One possible solution to accommodate consumers’ privacy concerns and Internet experience, while leaving publishers and third parties’ current business models intact, is for the industry to collaborate around a common identifier methodology for all devices.
If we all agreed to use the same identifier for any given device, rather than everyone doing it differently, we would eliminate the need for pixel syncing and avoid billions of daily third-party pixels and cookies. Publishers would love to see their pages free of them, and third parties would prefer to turn off pixel syncs and eliminate the related infrastructure costs and resources. But above all, this level of collaboration would be a great first step to actually expand privacy options for consumers beyond opt-outs – imagine the ability for consumers to opt in to simple retargeting for up to three days, yet opt out of all other forms of behavioral targeting. This approach would be a win-win-win for consumers, publishers and third parties.
The IAB has already taken the critical first step, pulling together more than 60 companies within the “Future of the Cookie” working group to evaluate five distinct solution classes against a set of impressive guiding principles. They published their findings in the “Privacy and Tracking in a Post-Cookie World” white paper.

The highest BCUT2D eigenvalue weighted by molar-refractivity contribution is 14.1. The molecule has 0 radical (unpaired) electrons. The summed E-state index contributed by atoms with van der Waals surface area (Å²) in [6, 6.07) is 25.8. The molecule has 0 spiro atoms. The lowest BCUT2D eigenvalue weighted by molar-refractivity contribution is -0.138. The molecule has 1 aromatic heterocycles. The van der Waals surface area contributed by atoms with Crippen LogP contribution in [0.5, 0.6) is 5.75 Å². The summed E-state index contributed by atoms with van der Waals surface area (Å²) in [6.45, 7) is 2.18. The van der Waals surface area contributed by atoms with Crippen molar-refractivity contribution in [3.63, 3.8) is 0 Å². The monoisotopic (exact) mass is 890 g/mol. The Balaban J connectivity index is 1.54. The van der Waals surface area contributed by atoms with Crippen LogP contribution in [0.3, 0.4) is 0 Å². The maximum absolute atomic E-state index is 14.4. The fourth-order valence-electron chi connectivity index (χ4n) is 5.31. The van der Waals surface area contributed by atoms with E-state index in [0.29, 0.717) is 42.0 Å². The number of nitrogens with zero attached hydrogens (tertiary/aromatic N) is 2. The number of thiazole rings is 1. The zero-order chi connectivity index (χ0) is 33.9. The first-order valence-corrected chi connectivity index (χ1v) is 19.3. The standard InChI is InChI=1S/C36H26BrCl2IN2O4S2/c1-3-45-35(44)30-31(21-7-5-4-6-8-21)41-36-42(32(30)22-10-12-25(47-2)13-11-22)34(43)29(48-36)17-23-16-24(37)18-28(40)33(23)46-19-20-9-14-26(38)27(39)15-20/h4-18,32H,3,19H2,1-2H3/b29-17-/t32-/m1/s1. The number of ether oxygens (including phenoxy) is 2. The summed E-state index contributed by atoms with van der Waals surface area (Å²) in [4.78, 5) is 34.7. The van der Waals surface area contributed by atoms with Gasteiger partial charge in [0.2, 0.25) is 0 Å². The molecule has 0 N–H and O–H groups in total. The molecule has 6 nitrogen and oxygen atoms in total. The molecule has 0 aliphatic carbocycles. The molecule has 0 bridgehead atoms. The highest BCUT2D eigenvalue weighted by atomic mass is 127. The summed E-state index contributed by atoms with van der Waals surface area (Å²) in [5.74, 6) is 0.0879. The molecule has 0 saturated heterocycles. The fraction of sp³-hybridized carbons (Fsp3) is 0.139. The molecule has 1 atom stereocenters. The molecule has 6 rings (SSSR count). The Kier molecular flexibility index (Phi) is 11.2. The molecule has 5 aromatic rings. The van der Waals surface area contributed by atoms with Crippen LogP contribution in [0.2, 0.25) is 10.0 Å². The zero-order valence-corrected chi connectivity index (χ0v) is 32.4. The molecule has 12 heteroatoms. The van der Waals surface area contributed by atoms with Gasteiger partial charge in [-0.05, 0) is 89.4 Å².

I believe as a next step, we need to cooperate within a nonprofit entity to build and deploy technologies that we all agree to use. Ideally, the right solution for the industry – one that properly fuels the next wave of digital innovation – will be openly accessible to and accepted by all industry participants as a standard, just as cookies were 20 years ago.
Agreeing to use the same methods for identifiers would be a feat that would require nearly unanimous acceptance by the publishers and third parties that rely on cookie technology for sustainable business models. It’s not a simple task, but if we’re ever going to move forward from the increasingly broken cookie model we’ve been using for the last 20 years, we need to come together as an industry, take responsibility for how our use of the cookie impacts the ecosystem, and show leadership on a solution that works better for everyone.